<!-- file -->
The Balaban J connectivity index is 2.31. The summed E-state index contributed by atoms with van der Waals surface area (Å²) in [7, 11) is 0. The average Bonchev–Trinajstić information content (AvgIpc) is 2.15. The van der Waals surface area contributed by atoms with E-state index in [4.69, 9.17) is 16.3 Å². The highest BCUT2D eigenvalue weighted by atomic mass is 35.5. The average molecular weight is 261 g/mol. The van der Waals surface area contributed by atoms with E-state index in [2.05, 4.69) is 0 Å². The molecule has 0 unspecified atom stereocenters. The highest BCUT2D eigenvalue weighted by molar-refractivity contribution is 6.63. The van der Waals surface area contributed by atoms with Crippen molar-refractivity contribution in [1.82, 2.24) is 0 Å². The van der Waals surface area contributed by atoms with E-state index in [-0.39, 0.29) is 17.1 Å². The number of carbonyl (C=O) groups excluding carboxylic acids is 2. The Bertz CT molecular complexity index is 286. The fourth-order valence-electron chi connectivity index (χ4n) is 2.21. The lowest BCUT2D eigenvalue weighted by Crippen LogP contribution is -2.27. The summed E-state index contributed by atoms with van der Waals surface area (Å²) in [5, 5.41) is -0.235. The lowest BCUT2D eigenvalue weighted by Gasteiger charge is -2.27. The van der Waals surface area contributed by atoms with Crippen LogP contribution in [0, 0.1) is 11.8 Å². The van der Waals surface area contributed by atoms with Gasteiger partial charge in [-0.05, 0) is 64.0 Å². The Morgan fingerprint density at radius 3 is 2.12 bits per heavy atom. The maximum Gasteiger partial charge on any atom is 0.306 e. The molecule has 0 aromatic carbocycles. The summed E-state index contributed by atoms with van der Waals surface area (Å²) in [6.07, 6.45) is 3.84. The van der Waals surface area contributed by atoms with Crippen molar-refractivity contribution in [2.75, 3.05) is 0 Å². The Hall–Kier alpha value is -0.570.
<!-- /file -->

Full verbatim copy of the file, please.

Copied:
The Balaban J connectivity index is 2.31. The summed E-state index contributed by atoms with van der Waals surface area (Å²) in [7, 11) is 0. The average Bonchev–Trinajstić information content (AvgIpc) is 2.15. The van der Waals surface area contributed by atoms with E-state index in [4.69, 9.17) is 16.3 Å². The highest BCUT2D eigenvalue weighted by atomic mass is 35.5. The average molecular weight is 261 g/mol. The van der Waals surface area contributed by atoms with E-state index in [2.05, 4.69) is 0 Å². The molecule has 0 unspecified atom stereocenters. The highest BCUT2D eigenvalue weighted by molar-refractivity contribution is 6.63. The van der Waals surface area contributed by atoms with Crippen molar-refractivity contribution in [1.82, 2.24) is 0 Å². The van der Waals surface area contributed by atoms with E-state index in [-0.39, 0.29) is 17.1 Å². The number of carbonyl (C=O) groups excluding carboxylic acids is 2. The Bertz CT molecular complexity index is 286. The fourth-order valence-electron chi connectivity index (χ4n) is 2.21. The lowest BCUT2D eigenvalue weighted by Crippen LogP contribution is -2.27. The summed E-state index contributed by atoms with van der Waals surface area (Å²) in [5, 5.41) is -0.235. The lowest BCUT2D eigenvalue weighted by Gasteiger charge is -2.27. The van der Waals surface area contributed by atoms with Crippen LogP contribution in [0, 0.1) is 11.8 Å². The van der Waals surface area contributed by atoms with Gasteiger partial charge in [-0.05, 0) is 64.0 Å². The Morgan fingerprint density at radius 3 is 2.12 bits per heavy atom. The maximum Gasteiger partial charge on any atom is 0.306 e. The molecule has 0 aromatic carbocycles. The summed E-state index contributed by atoms with van der Waals surface area (Å²) in [6.07, 6.45) is 3.84. The van der Waals surface area contributed by atoms with Crippen molar-refractivity contribution in [2.75, 3.05) is 0 Å². The Hall–Kier alpha value is -0.570.